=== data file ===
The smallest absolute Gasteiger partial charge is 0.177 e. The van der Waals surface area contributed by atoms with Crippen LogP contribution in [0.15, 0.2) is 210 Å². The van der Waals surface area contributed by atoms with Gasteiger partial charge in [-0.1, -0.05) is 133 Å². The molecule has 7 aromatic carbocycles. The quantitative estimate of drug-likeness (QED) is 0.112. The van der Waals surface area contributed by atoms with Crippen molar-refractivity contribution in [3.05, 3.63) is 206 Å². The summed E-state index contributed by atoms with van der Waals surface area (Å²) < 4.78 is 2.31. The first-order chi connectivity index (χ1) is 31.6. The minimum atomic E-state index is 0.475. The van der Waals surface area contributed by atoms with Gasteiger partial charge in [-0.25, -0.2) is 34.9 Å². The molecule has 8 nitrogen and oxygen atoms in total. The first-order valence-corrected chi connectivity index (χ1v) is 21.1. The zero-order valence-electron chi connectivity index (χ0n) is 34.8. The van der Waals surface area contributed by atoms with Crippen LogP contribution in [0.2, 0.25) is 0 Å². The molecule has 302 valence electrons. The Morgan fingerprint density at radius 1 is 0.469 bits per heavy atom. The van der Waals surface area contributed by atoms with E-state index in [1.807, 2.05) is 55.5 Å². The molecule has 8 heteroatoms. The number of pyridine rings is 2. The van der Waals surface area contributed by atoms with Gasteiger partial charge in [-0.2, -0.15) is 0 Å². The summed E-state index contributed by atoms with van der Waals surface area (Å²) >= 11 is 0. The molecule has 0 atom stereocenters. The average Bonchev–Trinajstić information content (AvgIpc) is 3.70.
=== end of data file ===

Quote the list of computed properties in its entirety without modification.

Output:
The smallest absolute Gasteiger partial charge is 0.177 e. The van der Waals surface area contributed by atoms with Crippen LogP contribution in [0.15, 0.2) is 210 Å². The van der Waals surface area contributed by atoms with Gasteiger partial charge in [-0.1, -0.05) is 133 Å². The molecule has 7 aromatic carbocycles. The quantitative estimate of drug-likeness (QED) is 0.112. The van der Waals surface area contributed by atoms with Crippen molar-refractivity contribution in [3.05, 3.63) is 206 Å². The summed E-state index contributed by atoms with van der Waals surface area (Å²) < 4.78 is 2.31. The first-order chi connectivity index (χ1) is 31.6. The minimum atomic E-state index is 0.475. The van der Waals surface area contributed by atoms with Gasteiger partial charge in [-0.25, -0.2) is 34.9 Å². The molecule has 8 nitrogen and oxygen atoms in total. The first-order valence-corrected chi connectivity index (χ1v) is 21.1. The zero-order valence-electron chi connectivity index (χ0n) is 34.8. The van der Waals surface area contributed by atoms with Crippen LogP contribution in [0.2, 0.25) is 0 Å². The molecule has 302 valence electrons. The Morgan fingerprint density at radius 1 is 0.469 bits per heavy atom. The van der Waals surface area contributed by atoms with E-state index in [1.807, 2.05) is 55.5 Å². The molecule has 8 heteroatoms. The number of pyridine rings is 2. The van der Waals surface area contributed by atoms with Gasteiger partial charge in [-0.2, -0.15) is 0 Å². The summed E-state index contributed by atoms with van der Waals surface area (Å²) >= 11 is 0. The molecule has 0 atom stereocenters. The average Bonchev–Trinajstić information content (AvgIpc) is 3.70.